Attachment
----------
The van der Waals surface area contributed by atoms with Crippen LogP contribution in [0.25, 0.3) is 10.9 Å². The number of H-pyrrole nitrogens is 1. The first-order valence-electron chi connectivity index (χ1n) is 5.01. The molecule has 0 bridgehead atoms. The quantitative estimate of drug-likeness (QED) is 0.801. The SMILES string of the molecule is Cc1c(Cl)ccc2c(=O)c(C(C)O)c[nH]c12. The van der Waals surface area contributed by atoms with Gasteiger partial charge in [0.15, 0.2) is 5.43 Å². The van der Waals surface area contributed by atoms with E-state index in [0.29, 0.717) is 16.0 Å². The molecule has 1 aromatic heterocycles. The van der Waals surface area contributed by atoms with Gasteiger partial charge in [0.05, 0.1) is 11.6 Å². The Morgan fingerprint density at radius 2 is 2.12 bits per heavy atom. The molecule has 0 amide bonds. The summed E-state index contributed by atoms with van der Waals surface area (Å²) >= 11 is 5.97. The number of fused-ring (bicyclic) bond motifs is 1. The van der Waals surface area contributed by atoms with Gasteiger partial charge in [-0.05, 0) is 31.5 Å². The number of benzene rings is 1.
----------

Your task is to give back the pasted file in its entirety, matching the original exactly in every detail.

The van der Waals surface area contributed by atoms with Crippen LogP contribution in [0.25, 0.3) is 10.9 Å². The number of H-pyrrole nitrogens is 1. The first-order valence-electron chi connectivity index (χ1n) is 5.01. The molecule has 0 bridgehead atoms. The quantitative estimate of drug-likeness (QED) is 0.801. The SMILES string of the molecule is Cc1c(Cl)ccc2c(=O)c(C(C)O)c[nH]c12. The van der Waals surface area contributed by atoms with Gasteiger partial charge in [0.15, 0.2) is 5.43 Å². The van der Waals surface area contributed by atoms with E-state index in [0.29, 0.717) is 16.0 Å². The molecule has 1 aromatic heterocycles. The van der Waals surface area contributed by atoms with Gasteiger partial charge in [0.05, 0.1) is 11.6 Å². The Morgan fingerprint density at radius 2 is 2.12 bits per heavy atom. The molecule has 0 amide bonds. The summed E-state index contributed by atoms with van der Waals surface area (Å²) >= 11 is 5.97. The number of fused-ring (bicyclic) bond motifs is 1. The van der Waals surface area contributed by atoms with Gasteiger partial charge in [-0.05, 0) is 31.5 Å². The number of benzene rings is 1.